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turning to one of the united states' newest citizens and his campaign to call out human rights abuses wherever they are. enes kanter freedom, a center for the boston celtics, born in switzerland, raised in turkey, took the oath to become an american citizen last month. he has made the issue of human rights a center piece of his playing and his world view, both on and off the court. it's a pleasure to see you. >> thanks for having me. i appreciate that. >> you're particularly vocal about atrocities faced by the uyghurs in china. why do you think it's so difficult for other players, other people in general to speak out about these things? >> it's crazy because while we are talking right now there's a genocide happening. what is happening to the uyghurs is one of the worst human rights
abuses in the world today and we cannot stay silent. more often i sit down and have a conversation with not just people in my team but people and athletes from every major organization. i try to explain to them, listen, that could be your mother, that could be your sister and that could be your dad that are getting tortured and raped. the chinese government is sending millions of uyghurs to concentration camps where they are subject to torture, rape and starvation. it doesn't matter how much business is involved, how many money is involved. this is human rights. this is bigger than everything. >> but it seems like money is not everything, but a lot to a lot of people. >> unfortunately. >> it seems so easy to be able to talk about human rights
violations in some places, but then why not be able to talk about human rights violations in china? you're wearing a t-shirt that says taiwan is not china. let's talk about that. why is it so difficult to speak about something so clear? >> obviously china is pretty much the big boss and they pay the bills. it's crazy. all these organizations and companies, they're going to talk about the things that doesn't affect their pocket or their endorsement deal. once it's starting to affect the business, the company or the endorsement, they remain silent. this is a bigger hypocrisy. i try to talk about all the hypocrisies done by the companies like nike or nba, nhl, mlb, mls.
they stand up for the players. i don't care about the business side or money side of it. we care about our players. that gives you hope and motivation. morals, principles and values is way more important than anything they can offer us. >> this is costing you clearly. this is a really important part of people's careers. >> yeah. this is bigger than myself. this is bigger than basketball. this is bigger than nba, because many of the people over there are losing their lives, their homes, their loved ones. this platform is given to me by god and i feel like i have to use it for innocent people and be the voice of innocent people out there. it is what it is, but i know i'm doing the right thing. >> you use kind of colorful shoes on the court, shoes with a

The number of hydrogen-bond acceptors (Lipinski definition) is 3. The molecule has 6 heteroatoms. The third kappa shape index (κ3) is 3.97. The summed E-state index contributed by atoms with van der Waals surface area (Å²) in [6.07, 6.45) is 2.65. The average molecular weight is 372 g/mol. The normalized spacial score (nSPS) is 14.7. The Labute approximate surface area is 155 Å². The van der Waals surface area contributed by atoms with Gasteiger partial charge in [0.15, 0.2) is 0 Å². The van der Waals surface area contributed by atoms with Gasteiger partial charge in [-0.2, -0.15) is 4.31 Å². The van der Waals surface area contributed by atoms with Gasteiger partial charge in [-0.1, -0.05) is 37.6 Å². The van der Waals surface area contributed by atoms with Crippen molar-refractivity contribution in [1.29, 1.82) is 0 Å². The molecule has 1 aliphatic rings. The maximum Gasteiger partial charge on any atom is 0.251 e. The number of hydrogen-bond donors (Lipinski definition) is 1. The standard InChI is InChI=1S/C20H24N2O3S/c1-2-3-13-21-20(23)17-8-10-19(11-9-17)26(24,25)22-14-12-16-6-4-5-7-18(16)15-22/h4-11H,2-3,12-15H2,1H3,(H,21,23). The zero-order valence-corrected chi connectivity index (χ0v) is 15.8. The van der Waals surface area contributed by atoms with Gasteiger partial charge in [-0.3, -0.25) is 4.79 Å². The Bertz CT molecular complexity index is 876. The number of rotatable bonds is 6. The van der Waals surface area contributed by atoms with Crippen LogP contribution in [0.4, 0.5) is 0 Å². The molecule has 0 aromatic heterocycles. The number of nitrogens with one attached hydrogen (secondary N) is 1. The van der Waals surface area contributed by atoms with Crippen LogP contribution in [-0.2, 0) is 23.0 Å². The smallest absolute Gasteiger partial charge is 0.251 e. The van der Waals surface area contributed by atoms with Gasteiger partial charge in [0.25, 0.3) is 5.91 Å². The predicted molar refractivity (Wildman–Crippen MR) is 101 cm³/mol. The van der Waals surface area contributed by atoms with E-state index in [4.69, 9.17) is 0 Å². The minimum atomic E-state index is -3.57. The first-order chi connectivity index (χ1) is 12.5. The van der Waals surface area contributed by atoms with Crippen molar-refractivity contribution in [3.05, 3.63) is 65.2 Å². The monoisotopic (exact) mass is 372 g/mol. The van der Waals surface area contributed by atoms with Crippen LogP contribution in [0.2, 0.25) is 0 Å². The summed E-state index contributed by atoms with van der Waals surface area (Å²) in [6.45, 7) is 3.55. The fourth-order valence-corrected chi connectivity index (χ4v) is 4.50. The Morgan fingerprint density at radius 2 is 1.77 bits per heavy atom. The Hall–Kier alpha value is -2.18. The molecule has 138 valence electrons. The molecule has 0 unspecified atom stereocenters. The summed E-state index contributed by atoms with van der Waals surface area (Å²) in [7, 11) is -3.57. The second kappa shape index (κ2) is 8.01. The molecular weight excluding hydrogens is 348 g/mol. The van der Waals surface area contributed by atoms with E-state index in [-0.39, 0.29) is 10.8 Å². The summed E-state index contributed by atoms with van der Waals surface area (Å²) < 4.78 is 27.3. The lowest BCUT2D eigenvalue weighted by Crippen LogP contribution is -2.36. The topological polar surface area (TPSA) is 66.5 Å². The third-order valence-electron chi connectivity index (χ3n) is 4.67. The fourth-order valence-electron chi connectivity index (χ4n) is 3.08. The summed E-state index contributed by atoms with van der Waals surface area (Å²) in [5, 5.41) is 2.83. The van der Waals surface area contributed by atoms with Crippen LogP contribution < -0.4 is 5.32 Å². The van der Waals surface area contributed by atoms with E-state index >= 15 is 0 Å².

strong message. where do you get those and how do you do that? >> i remember when i was a kid and i watched nba, the first thing i looked at was an nba player's shoes. my goal is to educate our young generation so they won't face the same problems we are facing. i want to give them courage to stand up for what's right. when i put those shoes on with a message and go out there, obviously all the kids are looking what kind of shoes or what kind of message i'm wearing. i think those shoes are not breaking any kind of rules or violating any nba rules. let me make that clear at first. i want my colleagues to see what is happening and maybe join me. that's my hope. >> enes kanter freedom, thank
you for being with me. that wraps up the hour. thank you for the privilege of your time. chris jansing picks up with more news right now. ♪♪ good morning. i'm chris jansing in for craig melvin at msnbc headquarters in new york city. new developments in some major stories this hour beginning in tornado ravaged kentucky, where we'll get an update from the governor in an hour. this morning, new and heartbreaking details about the lives lost, like this headline from the lexington herald leader, 11 of 15 killed by the tornado in bowling green were just from two families, seven were children. baby chase, just 5 months old had just met santa on friday. his family raced him to the fire department after finding him in the wake of the tornado, but it was too late. right now, however, communities in turmoil are coming